At first glance, the portrait of Cockburn on In the Falling Dark doesn’t seem particularly remarkable. It’s a memorable image, though, and in the end that’s the mark of a well-executed shot. Cockburn looks at the camera with a steady gaze, conveying an honesty as well as a certain mellow intensity. He seems to be saying “I’m a casual guy, but also a serious artist.” The portrait was intended to front an album that was, in a sense, a reintroduction of Cockburn as well as a statement that said this was something new and different for the artist – a “this is me now” collection of songs. It would be his first record to be issued in the U.S. since 1972, plus True North knew they had what was perhaps the strongest album of Cockburn’s career to that point.
As the decision wasn’t made to feature a portrait on the front cover until this album, there’s a good chance the back cover photo would have been used for the front instead if it was a year or two earlier. Ted Grant’s photo is a perfect match to the album’s title, as darkness begins to fall with the sun’s descent behind the distant mountains. The photo is moody, full of late afternoon solar-soaked contrast and deep, varied shades of gray and black. It also ties in with the record’s “Silver Wheels”, a song about highway travelling. Schoales, Finkelstein, and Cockburn thought the photo was so appropriate that they also used a cropped close-up of it on the inside of the original vinyl gatefold album.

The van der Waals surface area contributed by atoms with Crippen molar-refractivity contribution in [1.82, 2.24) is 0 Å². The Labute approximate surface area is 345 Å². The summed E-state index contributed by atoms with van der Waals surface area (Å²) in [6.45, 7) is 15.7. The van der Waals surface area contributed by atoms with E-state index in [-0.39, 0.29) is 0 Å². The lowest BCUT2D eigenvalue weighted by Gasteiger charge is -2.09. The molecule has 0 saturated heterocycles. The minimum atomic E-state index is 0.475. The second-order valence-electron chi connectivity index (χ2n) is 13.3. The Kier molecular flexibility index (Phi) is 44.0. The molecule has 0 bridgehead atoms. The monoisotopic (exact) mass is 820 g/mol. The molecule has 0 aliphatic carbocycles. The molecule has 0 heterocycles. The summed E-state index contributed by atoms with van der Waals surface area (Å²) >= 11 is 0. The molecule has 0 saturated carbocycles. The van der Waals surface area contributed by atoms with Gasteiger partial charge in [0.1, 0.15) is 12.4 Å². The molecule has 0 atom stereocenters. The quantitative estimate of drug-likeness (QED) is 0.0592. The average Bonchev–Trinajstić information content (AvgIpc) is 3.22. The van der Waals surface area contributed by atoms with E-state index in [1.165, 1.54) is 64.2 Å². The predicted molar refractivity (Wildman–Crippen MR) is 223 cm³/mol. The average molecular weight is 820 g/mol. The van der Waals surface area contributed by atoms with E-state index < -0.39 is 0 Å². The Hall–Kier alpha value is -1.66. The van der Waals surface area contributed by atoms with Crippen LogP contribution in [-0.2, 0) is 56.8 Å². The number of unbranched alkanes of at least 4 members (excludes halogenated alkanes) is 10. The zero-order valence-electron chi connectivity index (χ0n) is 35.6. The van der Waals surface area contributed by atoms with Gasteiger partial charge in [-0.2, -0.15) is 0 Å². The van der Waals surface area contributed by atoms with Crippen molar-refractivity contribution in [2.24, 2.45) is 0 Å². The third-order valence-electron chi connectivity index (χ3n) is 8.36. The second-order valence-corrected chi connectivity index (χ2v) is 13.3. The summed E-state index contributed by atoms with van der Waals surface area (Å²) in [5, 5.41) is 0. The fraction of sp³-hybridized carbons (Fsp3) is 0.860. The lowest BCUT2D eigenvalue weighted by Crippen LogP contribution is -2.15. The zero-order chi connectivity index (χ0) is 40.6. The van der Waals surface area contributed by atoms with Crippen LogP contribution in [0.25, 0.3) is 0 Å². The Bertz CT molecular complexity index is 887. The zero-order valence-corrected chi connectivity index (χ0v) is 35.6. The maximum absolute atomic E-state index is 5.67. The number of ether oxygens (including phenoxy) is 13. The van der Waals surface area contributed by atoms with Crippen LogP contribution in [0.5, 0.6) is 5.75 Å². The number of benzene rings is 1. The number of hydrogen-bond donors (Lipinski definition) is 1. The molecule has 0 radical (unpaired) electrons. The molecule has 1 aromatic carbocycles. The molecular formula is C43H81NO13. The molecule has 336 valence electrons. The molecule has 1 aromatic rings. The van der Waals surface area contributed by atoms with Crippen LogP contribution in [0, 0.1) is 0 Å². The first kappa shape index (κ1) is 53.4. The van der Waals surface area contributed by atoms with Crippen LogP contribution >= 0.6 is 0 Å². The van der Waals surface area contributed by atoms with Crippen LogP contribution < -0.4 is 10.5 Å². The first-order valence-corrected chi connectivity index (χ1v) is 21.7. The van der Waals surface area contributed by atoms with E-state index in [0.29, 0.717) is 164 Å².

The picture was actually taken 10 years earlier when Grant was on a job. “I was on assignment for the National Film Board (NFB) of Canada’s ‘Still Photography Division’, shooting a documentary on ranching in Alberta” he recalls. “It was a sunset as I drove west from Edmonton [on Hwy. 16] and came over a rise in the highway looking west. The scene is flat prairie open to the mountains and this brought me to a quick off-highway stop and out with the cameras. Since the time of shooting this scene, I have driven the highway a couple of times. And going west I always watch for the view. However, time changes all things and I’ve never seen it look as beautiful and magnificent as it looks in the original photograph.”